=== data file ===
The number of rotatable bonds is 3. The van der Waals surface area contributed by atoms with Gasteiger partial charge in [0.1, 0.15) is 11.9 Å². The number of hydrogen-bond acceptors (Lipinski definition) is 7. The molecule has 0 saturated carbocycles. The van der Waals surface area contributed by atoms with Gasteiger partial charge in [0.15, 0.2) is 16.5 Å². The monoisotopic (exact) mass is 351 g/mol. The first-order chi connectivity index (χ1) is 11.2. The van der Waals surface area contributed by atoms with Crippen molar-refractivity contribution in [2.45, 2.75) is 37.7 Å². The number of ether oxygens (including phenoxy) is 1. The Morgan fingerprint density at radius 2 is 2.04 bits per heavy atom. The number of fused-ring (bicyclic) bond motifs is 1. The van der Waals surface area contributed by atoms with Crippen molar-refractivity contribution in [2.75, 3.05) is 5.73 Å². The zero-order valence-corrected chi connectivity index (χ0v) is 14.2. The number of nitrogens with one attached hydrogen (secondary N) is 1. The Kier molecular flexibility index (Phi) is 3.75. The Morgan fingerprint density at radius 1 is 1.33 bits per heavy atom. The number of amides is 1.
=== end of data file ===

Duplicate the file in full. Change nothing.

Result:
The number of rotatable bonds is 3. The van der Waals surface area contributed by atoms with Gasteiger partial charge in [0.1, 0.15) is 11.9 Å². The number of hydrogen-bond acceptors (Lipinski definition) is 7. The molecule has 0 saturated carbocycles. The van der Waals surface area contributed by atoms with Gasteiger partial charge in [0.15, 0.2) is 16.5 Å². The monoisotopic (exact) mass is 351 g/mol. The first-order chi connectivity index (χ1) is 11.2. The van der Waals surface area contributed by atoms with Crippen molar-refractivity contribution in [2.45, 2.75) is 37.7 Å². The number of ether oxygens (including phenoxy) is 1. The Morgan fingerprint density at radius 2 is 2.04 bits per heavy atom. The number of fused-ring (bicyclic) bond motifs is 1. The van der Waals surface area contributed by atoms with Crippen molar-refractivity contribution in [2.75, 3.05) is 5.73 Å². The zero-order valence-corrected chi connectivity index (χ0v) is 14.2. The number of nitrogens with one attached hydrogen (secondary N) is 1. The Kier molecular flexibility index (Phi) is 3.75. The Morgan fingerprint density at radius 1 is 1.33 bits per heavy atom. The number of amides is 1.